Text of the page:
French call for ‘systematic labelling’ of bisphenol A

By Guy Montague-Jones

- Last updated on GMT

Related tags Bpa Bisphenol a European food safety authority

The French Food Safety Agency (AFSSA) has recommended that consumers should be alerted to the presence of bisphenol A (BPA) in packaging via a system of “systematic labelling”.

Giving an update on its ongoing research into BPA, AFSSA director general Marc Mortureux said labelling would allow consumers to avoid excessively heating containers that contain the chemical. This is because heating has been shown to accentuate the migration of BPA from food contact materials into food and drink.

Mortureux added that labelling would help protect those consumers most at risk from BPA. Here, the head of the French food safety body highlighted recent studies indicating that BPA exposure below the Tolerable Daily Intake (TDI) among pregnant women could have toxic effects.

These latest recommendations follow an analysis of more than 700 studies on the presence of BPA in food.

Exposure levels

AFSSA said this research shows that average exposure to BPA in France, at 1µg/kg of body weight a day, is actually well below the TDI which the European Food Safety Authority has set at 50 µg/kg.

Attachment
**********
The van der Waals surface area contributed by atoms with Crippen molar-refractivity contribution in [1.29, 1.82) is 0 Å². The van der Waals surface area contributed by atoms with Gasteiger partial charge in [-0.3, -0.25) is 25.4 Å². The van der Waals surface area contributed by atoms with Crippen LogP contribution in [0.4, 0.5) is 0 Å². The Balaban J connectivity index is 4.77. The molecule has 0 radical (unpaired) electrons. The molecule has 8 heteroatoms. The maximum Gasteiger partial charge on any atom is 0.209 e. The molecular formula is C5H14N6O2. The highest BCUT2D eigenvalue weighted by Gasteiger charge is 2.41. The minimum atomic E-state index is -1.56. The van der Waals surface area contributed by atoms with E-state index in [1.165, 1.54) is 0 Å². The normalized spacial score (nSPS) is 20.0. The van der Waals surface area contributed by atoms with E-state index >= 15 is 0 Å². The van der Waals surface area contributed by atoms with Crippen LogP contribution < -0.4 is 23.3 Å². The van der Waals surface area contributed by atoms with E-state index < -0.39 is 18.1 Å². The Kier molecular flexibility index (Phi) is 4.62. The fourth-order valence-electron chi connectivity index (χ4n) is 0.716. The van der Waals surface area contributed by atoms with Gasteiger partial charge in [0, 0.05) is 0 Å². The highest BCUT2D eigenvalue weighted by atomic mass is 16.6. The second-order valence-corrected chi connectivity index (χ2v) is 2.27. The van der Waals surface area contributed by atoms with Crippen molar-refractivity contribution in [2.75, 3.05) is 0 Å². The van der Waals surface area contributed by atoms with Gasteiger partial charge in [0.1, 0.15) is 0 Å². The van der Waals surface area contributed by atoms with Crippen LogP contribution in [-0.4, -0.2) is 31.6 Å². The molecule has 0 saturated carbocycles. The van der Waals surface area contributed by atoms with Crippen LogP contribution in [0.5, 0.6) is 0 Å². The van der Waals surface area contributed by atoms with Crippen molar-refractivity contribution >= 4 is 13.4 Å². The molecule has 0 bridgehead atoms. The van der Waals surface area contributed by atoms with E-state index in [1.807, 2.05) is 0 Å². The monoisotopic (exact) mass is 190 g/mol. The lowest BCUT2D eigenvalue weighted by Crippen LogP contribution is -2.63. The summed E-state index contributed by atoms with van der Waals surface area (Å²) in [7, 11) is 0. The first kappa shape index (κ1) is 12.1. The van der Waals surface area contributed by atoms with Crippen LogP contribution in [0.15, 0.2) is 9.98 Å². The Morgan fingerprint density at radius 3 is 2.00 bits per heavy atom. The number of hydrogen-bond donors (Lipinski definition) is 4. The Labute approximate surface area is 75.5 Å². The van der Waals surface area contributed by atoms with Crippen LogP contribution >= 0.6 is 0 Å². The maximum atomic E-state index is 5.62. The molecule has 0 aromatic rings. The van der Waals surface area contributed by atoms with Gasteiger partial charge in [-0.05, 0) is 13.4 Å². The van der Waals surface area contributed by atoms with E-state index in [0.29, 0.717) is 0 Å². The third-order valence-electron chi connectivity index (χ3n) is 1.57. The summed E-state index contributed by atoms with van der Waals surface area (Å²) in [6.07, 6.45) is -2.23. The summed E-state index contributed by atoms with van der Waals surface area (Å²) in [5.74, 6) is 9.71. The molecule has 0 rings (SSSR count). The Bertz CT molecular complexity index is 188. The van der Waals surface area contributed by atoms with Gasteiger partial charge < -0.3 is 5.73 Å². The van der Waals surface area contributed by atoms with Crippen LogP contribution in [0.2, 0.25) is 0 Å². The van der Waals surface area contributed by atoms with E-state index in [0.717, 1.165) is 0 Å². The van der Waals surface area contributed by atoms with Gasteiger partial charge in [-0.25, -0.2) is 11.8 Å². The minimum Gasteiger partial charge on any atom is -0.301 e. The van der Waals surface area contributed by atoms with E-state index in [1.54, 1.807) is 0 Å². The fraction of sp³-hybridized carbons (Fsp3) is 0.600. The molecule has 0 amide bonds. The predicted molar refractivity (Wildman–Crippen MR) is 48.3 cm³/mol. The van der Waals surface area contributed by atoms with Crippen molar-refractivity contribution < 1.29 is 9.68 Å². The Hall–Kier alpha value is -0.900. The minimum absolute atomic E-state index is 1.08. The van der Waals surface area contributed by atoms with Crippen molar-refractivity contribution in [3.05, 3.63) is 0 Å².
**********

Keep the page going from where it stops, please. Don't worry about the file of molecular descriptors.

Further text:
But average exposure figures hide possible differences between people that may result from different eating habits. For example, AFSSA said the data on BPA reveals that levels of migration can vary significantly according to packaging type and product category.

In addition, the evidence surrounding the sensitivity of pregnant women to BPA suggests that TDI may need to be reconsidered.

EFSA opinion

EFSA is expected to approach this question as well as debates on the methodology used to evaluate BPA risks in an opinion that is due before the end of May.

On the back of the publication of the opinion, Mortureux called for an examination at a European level of measures to reinforce consumer protection and reduce exposure levels.

The director general of AFSSA also urged industry to mobilise itself to develop appropriate alternatives to BPA for food packaging.

Related topics Processing & Packaging